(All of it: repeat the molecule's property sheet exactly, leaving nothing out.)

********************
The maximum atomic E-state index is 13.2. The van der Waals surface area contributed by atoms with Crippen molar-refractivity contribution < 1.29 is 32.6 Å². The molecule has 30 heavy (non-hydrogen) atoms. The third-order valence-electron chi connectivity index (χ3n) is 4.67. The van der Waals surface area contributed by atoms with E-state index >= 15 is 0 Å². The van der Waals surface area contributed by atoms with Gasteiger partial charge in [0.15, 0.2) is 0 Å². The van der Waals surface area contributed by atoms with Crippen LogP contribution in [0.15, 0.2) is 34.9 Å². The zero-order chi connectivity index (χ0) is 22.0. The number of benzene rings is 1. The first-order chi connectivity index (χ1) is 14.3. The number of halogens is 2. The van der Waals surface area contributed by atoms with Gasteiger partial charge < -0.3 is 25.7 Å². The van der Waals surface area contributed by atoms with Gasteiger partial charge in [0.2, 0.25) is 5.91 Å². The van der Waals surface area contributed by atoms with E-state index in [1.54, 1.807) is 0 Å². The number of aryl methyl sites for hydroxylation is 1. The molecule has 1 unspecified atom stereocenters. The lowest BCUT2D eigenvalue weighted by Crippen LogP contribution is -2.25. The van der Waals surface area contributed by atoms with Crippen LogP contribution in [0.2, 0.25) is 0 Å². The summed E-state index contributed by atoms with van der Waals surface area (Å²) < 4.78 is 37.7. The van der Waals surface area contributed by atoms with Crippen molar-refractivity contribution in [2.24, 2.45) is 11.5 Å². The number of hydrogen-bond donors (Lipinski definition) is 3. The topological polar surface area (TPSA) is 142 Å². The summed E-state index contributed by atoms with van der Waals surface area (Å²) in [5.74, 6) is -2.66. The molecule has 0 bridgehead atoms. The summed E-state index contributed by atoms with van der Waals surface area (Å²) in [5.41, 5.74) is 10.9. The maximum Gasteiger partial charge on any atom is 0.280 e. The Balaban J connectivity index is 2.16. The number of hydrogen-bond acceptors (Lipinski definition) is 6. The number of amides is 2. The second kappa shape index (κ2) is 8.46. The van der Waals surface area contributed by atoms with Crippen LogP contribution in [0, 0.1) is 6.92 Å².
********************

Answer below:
The maximum atomic E-state index is 13.2. The van der Waals surface area contributed by atoms with Crippen molar-refractivity contribution < 1.29 is 32.6 Å². The molecule has 30 heavy (non-hydrogen) atoms. The third-order valence-electron chi connectivity index (χ3n) is 4.67. The van der Waals surface area contributed by atoms with E-state index >= 15 is 0 Å². The van der Waals surface area contributed by atoms with Gasteiger partial charge in [0.15, 0.2) is 0 Å². The van der Waals surface area contributed by atoms with Crippen LogP contribution in [0.15, 0.2) is 34.9 Å². The zero-order chi connectivity index (χ0) is 22.0. The number of benzene rings is 1. The first-order chi connectivity index (χ1) is 14.3. The number of halogens is 2. The van der Waals surface area contributed by atoms with Gasteiger partial charge < -0.3 is 25.7 Å². The van der Waals surface area contributed by atoms with Gasteiger partial charge in [0.2, 0.25) is 5.91 Å². The van der Waals surface area contributed by atoms with E-state index in [1.54, 1.807) is 0 Å². The number of aryl methyl sites for hydroxylation is 1. The molecule has 1 unspecified atom stereocenters. The lowest BCUT2D eigenvalue weighted by Crippen LogP contribution is -2.25. The van der Waals surface area contributed by atoms with Crippen LogP contribution in [0.2, 0.25) is 0 Å². The summed E-state index contributed by atoms with van der Waals surface area (Å²) < 4.78 is 37.7. The van der Waals surface area contributed by atoms with Crippen molar-refractivity contribution in [2.24, 2.45) is 11.5 Å². The number of hydrogen-bond donors (Lipinski definition) is 3. The topological polar surface area (TPSA) is 142 Å². The summed E-state index contributed by atoms with van der Waals surface area (Å²) in [5.74, 6) is -2.66. The molecule has 0 bridgehead atoms. The summed E-state index contributed by atoms with van der Waals surface area (Å²) in [5.41, 5.74) is 10.9. The maximum Gasteiger partial charge on any atom is 0.280 e. The Balaban J connectivity index is 2.16. The number of hydrogen-bond acceptors (Lipinski definition) is 6. The number of amides is 2. The second kappa shape index (κ2) is 8.46. The van der Waals surface area contributed by atoms with Crippen LogP contribution in [0, 0.1) is 6.92 Å².